Dunu ZEN: Immerse Yourself

Greetings!

Today we’re checking out the ZEN, Dunu’s entry into what has become a very competitive, upper mid-range market.

Like Dunu’s flagship Luna, the ZEN moves away from the hybrid and armature-only configurations that have become quite popular in recent years. This doesn’t mean it’s a simple product. The 13.5mm dynamic used in the ZEN utilizes technology derived from the Luna. The wide, cone-shaped dome of the ZEN’s diaphragm is made from pressed aluminum-magnesium alloy with the addition of an amorphous carbon coating to fill in any imperfections. This further improves overall stiffness. Also borrowed from the Luna’s driver design is the attachment of the voice coil to the bottom edge of the dome which serves to further enhance pistonic motion; the driver moves as one unit without any flex or bending which would throw it out of phase and cause distortion.

Paired with the Luna-derived driver structure is a new magnet system. The magnet is milled on a CNC lathe with a ring-like shape permitting greater than 1.8 T (Tesla) of magnetic field strength. To put that into perspective, the average strength of an MRI magnet is 1.5 T. It’s no surprise that you can easily use one earpiece to lift the other, or push it across a surface if lined up correctly.

Dunu is calling the combination of these two technologies ECLIPSE. Why that? Well as they explained to me, there are a couple lines of thought that went into this name. Eclipses are far from trivial events, and the driver itself resembles that of the appearance of a total eclipse; the dome is the blacked out moon, and the surround the ring of light from the hidden sun peeking around the edge. Additionally, they wanted a name that toyed with the idea of surpassing the LUNA. Luna is Italian (and Spanish) for Moon. To eclipse is to surpass… you get the idea.

So we’ve got a high tech driver and a ridiculously powerful magnet with a clever naming convention for the two combined technologies. Are there any other tricks the ZEN has up it’s sleeve? I’m glad you asked, because yes, yes it does. If you’re familiar with the DK-4001 or their limited release 17th anniversary model, you might have heard of ACIS, or Air Control Impedance System. This spiral-shaped bass reflex port aids in achieving excellent sub-bass response without a loss of control. I haven’t been lucky enough to hear either the DK-4001 or the 17th anniversary model, but the low end of the ZEN has a characteristic to it that I’ve only experienced on a select handful of other earphones and it’s pretty awesome.

The ZEN has been with me for the last few months with listening intermingled among a handful of other premium products, some of which cost as much as, or more than double, the ZEN’s 699.99 USD asking price. Despite this the ZEN has held my attention because, spoiler, it is a very good earphone. Let’s take a closer look, shall we?

What I Hear

Tips: I didn’t find tip rolling on the ZEN to have nearly as strong an affect as on other earphones, so my tip selection came down to comfort more than anything. You may experience differently. Of all tested tips, the included Sony Hybrids in medium sizing were my top choice. I used them on the DK-3001 Pro which ergonomically is very similar, so when I saw they were included with the ZEN I was quite pleased. The other single flange options were fine, but thanks to their use of a stiffer silicone lacked the plush comfort of the Sony tips. JVC’s stock wide bore tips were also very comfortable, but I found they broke seal every once in a while. Spinfit CP100 and CP145 were also good, but the insertion depth was a little more than I like. Sennheiser bi-flange wide bore tips were another solid option. They sealed well and rarely required adjustment, but comfort wasn’t quite as high as the included Sony Hybrids. Since I liked the hybrids the most, those were used for the following listening impressions.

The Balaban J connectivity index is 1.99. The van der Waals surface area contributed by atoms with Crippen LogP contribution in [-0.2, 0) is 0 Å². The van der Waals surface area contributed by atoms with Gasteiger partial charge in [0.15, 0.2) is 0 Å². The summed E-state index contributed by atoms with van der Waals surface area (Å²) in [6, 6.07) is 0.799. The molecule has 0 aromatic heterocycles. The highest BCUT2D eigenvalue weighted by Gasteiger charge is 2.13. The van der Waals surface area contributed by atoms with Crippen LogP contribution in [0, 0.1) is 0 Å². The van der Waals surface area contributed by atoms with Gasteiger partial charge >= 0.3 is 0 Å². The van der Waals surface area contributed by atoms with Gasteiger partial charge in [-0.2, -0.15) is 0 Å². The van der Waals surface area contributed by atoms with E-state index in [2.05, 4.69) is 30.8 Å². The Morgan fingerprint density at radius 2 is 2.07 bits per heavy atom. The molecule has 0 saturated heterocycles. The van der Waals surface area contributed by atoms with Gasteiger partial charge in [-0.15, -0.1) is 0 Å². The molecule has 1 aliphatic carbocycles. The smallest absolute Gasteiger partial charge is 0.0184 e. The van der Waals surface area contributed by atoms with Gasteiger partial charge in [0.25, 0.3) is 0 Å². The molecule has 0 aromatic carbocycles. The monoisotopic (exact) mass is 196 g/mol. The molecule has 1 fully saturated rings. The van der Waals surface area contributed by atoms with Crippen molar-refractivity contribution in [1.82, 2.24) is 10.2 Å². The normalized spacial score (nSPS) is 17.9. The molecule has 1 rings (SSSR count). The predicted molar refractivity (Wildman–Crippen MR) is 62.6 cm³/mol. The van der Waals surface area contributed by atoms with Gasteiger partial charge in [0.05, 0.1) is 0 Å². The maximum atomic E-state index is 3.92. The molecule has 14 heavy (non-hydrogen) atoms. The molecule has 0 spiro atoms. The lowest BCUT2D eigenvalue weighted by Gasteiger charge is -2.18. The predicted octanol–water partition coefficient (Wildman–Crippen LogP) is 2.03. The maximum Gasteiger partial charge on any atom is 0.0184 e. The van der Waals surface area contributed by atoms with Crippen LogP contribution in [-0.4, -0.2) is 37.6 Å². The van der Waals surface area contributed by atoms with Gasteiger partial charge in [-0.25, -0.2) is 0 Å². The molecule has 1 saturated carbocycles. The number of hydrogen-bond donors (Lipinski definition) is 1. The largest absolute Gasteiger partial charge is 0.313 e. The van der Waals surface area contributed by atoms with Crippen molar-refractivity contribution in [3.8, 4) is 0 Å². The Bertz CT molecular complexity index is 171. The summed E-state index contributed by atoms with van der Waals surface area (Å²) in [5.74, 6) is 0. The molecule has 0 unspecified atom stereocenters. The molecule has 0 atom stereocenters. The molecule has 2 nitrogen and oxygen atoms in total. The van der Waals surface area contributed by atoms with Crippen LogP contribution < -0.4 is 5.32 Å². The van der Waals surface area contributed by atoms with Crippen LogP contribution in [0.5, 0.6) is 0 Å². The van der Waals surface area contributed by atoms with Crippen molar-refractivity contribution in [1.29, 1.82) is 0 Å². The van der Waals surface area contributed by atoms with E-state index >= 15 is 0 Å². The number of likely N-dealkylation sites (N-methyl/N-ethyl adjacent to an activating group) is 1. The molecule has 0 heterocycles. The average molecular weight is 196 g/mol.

Amping/Balanced: I don’t find the Zen particularly difficult to drive or get up to volume thanks to fairly standard impedance and sensitivity ratings. It does however scale beautifully when run balanced. Staging qualities improve and it provides a better controlled and more refined experience overall. If you have the option to run it balanced, do so.

Since I find the Zen’s bass to be absolutely phenomenal and very addictive, let us start there. Extension is outstanding with deep notes holding strong well past where I can no longer hear them and instead just feel the pulsing of the drivers. It easily hangs with bass-focused products like as the Campfire Audio Vega and Astrotec Pheonix in this regard. Where it one-ups both of those stellar performers (Phoenix to a lesser extent) is in texture and detail. The Zen’s low end is packed with detail and has this enticing growl to it, especially on the sort of extended notes that sink or extend endlessly on drum and bass tracks, like Ownglow’s “Back To You” and “Renaissance” from Culture Shock. In fact, this is probably my favourite earphone for drum and bass. It’s got the punch, flawless control and just the right amount of speed while being completely rife with information in a way that few products can match. It also helps that the move from sub- to upper-bass regions is fairly linear without a significant skew of bias towards any one spot. I globbing love it.